If a week is a long time in politics, this week could be one of the most extraordinary you’ll ever know

Former Prime Minister Harold Wilson once noted that a week is a long time in politics. But even he never experienced the kind of week that lies ahead of us in the British parliamentary scene. It is going to be constitutionally fascinating and politically turbulent and historically seismic.

As the “Guardian” summary puts it:


A meeting due to take place between Boris Johnson and former Conservative cabinet ministers including Philip Hammond and David Gauke, was cancelled on Sunday night. Hammond declined a one-to-one meeting, calling it “discourteous” to cancel on the group. Parliament still in recess.


MPs officially return to Westminster, though in practice many are likely to arrive on Monday.

It will be the first opportunity for the Speaker, John Bercow, to give his response from the chair on the decision to prorogue parliament, a move he has described as a constitutional outrage.

The first step for rebel MPs in trying to stop a no-deal Brexit is likely to be a request for an emergency debate under standing order 24, which Bercow is likely to grant. In order for MPs to seize control of the Commons order paper – the parliamentary timetable for the week ahead – they will need to use the time to table a business motion and be permitted to do so by the Speaker.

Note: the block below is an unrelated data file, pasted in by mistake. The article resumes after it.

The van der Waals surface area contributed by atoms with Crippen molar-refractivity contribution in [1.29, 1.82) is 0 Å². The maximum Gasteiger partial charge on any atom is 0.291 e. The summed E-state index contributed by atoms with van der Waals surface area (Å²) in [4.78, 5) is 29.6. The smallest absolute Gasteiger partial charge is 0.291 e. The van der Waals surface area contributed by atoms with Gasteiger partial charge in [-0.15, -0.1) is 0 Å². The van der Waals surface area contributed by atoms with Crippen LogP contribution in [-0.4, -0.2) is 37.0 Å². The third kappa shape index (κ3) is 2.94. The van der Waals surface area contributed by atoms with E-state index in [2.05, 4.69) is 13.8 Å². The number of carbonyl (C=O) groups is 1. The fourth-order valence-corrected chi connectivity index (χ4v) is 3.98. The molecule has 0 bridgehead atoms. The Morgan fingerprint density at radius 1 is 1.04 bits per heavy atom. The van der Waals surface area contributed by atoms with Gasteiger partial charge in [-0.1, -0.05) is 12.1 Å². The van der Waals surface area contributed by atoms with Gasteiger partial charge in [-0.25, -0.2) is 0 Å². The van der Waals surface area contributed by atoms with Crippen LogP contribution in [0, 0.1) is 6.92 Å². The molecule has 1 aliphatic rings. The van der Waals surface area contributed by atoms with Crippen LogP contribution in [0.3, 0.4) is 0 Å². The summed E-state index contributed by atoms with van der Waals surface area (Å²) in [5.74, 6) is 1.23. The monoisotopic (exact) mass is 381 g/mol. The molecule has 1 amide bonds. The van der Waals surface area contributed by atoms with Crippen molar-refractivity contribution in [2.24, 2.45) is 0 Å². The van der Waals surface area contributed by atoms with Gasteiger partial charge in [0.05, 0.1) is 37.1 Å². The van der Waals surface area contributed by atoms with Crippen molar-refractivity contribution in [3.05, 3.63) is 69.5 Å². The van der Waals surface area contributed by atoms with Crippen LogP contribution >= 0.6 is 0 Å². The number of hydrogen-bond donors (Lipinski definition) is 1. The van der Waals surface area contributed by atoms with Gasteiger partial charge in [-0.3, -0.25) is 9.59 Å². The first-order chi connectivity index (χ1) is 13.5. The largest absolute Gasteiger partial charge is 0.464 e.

If rebels can win the vote on the business motion, they can use the time to table a new short bill which will order the prime minister to seek an extension to article 50 to prevent no deal. It is still unclear how long that extension will be and how MPs can ensure Johnson will actually request a meaningful extension.

Legal efforts to stop the prorogation of parliament will also get under way in Edinburgh, where the court will consider one of three legal challenges.


The chancellor, Sajid Javid, is set to present his spending review to parliament – though this will very much depend on how radically MPs have changed the order paper. It will also be Johnson’s first prime minister’s questions.

The day is likely to be used to clear all the Commons stages for a bill mandating an extension of Article 50.


The high court in London is due to consider another judicial review of Johnson’s plans to prorogue parliament, led by the anti-Brexit campaigner Gina Miller with other litigants including the former prime minister John Major and the Labour deputy leader, Tom Watson.

It is unclear if the rebels’ bill will have cleared the Commons by Thursday but there is a belief that it would be better to ensure it has reached the House of Lords as soon as possible because unlike in the House of Commons, peers can attempt to filibuster the bill with a huge number of wrecking amendments which must all be heard.


Parliament is not due to sit on Friday or at the weekend but peers could table a motion to sit through the weekend and get through all of the potentially disruptive amendments.

Johnson has reserved the right to prorogue parliament as early as Monday and if the bill fails to pass before parliament is suspended, the bill will fall. If the bill passes, rebels believe that the government cannot obstruct the Queen from giving royal assent so it becomes law.

The situation if the bill passes is then highly volatile – it is possible Johnson could opt to call an early general election.


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